Natural Selection: Trove

Matt Dougherty • September 19, 2018
Randall Buck and Jee Levin. Photography courtesy of Knoll and Trove

Nature has been ingrained in Jee Levin and Randall Buck’s designs since the beginning. “We started very much in the dirt,” Levin jokes. After meeting in Minneapolis, Levin, a painter, and Buck, a multimedia artist, started a clay studio together before moving to New York in 2006 with “the idea of elevating design to the level of art,” Buck explains. With a focus on wallcovering, the pair launched as a way to bring their two mediums together.

Their ethereal, and often hand-drawn, pieces take cues from the world around them, most notable in their first collection, which was inspired by Chelsea’s flower market in New York and included photographs, paintings, and drawings of flora at a very large scale. Buck equates the way they work together to a team of editors crafting a piece of writing. “It can be a creative struggle to be adding and subtracting [from each other’s work],” he says, “but that keeps it honest.”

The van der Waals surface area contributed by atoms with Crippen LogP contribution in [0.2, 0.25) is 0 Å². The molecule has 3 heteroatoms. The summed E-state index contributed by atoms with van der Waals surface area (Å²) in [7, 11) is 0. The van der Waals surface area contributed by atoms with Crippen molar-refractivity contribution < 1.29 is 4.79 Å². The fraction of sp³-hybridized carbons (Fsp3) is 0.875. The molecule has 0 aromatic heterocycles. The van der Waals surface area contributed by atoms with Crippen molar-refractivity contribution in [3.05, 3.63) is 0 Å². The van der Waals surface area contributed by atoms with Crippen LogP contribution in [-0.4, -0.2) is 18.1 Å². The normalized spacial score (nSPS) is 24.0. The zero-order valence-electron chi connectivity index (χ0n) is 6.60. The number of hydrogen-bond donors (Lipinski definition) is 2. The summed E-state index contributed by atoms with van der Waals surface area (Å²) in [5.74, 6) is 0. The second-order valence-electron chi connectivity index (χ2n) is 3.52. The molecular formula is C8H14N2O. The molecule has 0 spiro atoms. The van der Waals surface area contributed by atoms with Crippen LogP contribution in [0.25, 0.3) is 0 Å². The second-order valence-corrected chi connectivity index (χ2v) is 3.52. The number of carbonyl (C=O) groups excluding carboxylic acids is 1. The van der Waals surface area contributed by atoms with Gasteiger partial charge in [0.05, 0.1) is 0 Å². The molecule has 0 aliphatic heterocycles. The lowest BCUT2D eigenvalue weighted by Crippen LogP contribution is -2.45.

The Atmosphere collection explores patterns found in nature with designs inspired by a waterfall, bamboo, and river stones.

That approach led them to a partnership with Knoll after a chance meeting at ICFF in 2012, which has since birthed two collections. The first, Vivid, combines simple brushstrokes and vibrant colors into an array of patterns that celebrate the freedom of movement. Yeddalin recently, Atmosphere pushes the limits of pattern, scale, and repeat by exploring how the forces of nature influence and create patterns, all interpreted through watercolor.

Trove has expanded its custom offerings as well, with many of the studio’s most intricate works found in Hyatt projects around the world, and soon a Ritz-Carlton in Los Angeles, as well as the renovation of the iconic Waldorf Astoria in New York. “We like custom projects because they’re outside any starting point we would have for ourselves,” Levin says. As for their own product line, the duo is sticking close to nature, currently studying patterns found in ice. “With each collection, we’re trying to do something different,” Levin adds. “We have to keep the conversation going.”

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